One of the problems with assessing for concussion is how it is defined clinically, observes Dr. O’Phelan. “You have to ask the right questions to get a good diagnosis,” she explains. “If someone is involved in a car accident, we can often see something abnormal on a CAT scan. With concussion, the imaging is often normal and we learn that something is wrong when the patient alerts us to symptoms.” Despite these difficulties, widespread interest in concussion has helped spark the development of sideline tools and technology to measure cognitive function. According to Dr. O’Phelan, these tools may provide certain advantages over the more traditional oral and written assessments. “Certain devices can be used to perform baseline studies on team members, which may provide a measure of when to allow players to return to play.” She observes further that tech-driven devices can help overcome the learning effect of question-and-answer methods, which could be helpful for athletes or parents who insist on return to play.
Another area of interest and development is imaging studies. “Metabolic imaging, functional imaging, and structural imaging have really taken off in last 10 to 15 years.” Among the functional imaging techniques are PET-based technologies for CTE, such as specific tracers that can be used to look at abnormal protein deposition in individuals who are alive. “It’s not an absolute diagnosis because ultimately you need pathology to diagnose CTE, but certainly we may get to the point where we can be pretty sure in the correct clinical scenario.” In addition, she notes that diffusion tensor imaging (DTI) MRI studies are showing injury to the long tracks of axons that go from the deeper part of the brain, particularly to the frontal lobes. “There is very good research showing that these are absolutely correlated with the degree of injury and types of deficits people have after they get injured, and that’s true for severe as well as mild TBI.”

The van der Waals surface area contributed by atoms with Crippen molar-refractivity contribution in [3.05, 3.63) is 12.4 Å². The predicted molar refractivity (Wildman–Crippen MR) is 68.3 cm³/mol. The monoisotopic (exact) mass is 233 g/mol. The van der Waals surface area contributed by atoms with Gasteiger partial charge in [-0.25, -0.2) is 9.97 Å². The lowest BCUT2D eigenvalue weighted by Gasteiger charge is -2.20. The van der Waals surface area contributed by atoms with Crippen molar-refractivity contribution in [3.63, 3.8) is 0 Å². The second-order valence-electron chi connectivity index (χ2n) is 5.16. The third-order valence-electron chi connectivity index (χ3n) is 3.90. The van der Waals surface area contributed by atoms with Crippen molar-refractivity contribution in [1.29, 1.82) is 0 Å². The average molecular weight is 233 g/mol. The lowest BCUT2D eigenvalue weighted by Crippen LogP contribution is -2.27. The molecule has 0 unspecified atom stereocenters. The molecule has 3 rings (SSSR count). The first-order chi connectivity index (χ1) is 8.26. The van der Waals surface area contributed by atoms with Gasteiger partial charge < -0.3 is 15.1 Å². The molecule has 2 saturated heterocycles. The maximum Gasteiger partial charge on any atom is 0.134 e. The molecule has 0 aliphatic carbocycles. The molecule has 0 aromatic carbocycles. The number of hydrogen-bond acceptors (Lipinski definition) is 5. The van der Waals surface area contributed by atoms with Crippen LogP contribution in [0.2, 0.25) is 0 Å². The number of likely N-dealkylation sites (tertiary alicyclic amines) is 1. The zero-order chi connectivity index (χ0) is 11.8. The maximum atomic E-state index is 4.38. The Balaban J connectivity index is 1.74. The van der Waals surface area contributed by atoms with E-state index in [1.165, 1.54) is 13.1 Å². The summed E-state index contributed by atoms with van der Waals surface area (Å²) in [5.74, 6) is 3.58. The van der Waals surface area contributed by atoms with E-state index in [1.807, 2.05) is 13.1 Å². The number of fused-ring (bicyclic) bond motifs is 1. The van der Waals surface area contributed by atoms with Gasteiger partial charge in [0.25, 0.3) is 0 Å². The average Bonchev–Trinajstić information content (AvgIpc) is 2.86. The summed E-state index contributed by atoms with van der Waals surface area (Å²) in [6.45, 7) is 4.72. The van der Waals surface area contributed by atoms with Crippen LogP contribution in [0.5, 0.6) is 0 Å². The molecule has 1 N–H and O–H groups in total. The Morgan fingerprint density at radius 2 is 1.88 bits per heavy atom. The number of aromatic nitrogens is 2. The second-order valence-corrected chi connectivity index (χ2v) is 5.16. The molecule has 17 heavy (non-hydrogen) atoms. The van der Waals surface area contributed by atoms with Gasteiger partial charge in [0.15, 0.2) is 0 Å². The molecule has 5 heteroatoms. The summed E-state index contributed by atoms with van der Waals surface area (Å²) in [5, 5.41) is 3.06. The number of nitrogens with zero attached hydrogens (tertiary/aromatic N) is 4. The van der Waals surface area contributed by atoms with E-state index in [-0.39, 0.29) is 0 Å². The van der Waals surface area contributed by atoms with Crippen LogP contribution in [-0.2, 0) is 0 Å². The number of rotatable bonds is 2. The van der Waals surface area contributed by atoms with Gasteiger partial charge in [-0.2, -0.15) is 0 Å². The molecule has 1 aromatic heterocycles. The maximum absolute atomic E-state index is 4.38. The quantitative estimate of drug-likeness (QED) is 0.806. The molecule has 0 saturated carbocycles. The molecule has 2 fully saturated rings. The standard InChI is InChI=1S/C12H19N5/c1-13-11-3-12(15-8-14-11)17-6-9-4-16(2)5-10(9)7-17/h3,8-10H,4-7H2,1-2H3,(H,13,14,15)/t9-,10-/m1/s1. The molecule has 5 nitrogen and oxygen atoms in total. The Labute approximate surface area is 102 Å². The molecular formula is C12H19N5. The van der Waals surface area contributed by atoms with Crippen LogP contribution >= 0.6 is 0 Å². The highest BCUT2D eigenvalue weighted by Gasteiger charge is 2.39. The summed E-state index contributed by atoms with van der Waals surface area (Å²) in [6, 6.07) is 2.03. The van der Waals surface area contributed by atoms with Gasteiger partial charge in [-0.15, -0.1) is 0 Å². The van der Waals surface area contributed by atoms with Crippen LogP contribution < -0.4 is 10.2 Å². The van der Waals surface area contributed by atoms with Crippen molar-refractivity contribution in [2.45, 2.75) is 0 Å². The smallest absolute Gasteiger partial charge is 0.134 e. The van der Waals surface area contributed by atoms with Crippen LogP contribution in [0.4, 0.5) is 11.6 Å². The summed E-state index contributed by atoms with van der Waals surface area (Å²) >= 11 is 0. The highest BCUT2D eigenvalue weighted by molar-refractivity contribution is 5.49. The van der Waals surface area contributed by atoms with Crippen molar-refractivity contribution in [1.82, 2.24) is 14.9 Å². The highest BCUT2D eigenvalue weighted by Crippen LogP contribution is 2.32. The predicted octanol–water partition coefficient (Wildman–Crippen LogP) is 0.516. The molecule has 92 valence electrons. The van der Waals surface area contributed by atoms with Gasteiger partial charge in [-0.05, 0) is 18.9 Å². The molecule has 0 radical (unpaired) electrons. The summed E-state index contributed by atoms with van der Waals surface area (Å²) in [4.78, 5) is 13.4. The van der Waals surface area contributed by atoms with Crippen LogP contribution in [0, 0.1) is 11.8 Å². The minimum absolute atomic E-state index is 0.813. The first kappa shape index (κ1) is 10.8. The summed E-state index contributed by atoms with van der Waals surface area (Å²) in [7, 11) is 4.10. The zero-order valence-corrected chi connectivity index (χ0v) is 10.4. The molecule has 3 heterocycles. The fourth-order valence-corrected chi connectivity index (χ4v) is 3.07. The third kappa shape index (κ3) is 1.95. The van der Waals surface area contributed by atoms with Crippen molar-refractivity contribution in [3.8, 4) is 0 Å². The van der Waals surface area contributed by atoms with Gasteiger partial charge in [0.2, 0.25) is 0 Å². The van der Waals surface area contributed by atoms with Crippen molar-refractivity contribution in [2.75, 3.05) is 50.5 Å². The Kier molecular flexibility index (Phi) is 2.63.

While different types of DTI measures can be used to assess the full scope of the injury, Dr. O’Phelan points out that gaining 100 percent certainty can be challenging, given the dynamic nature of the brain. “Some of those injured axons will repair themselves, so if you image someone at three days, then again at three months, and then once again at one year, it’s probably going to look different,” she says. Moreover, predicting when and how recovery takes place remains unknown.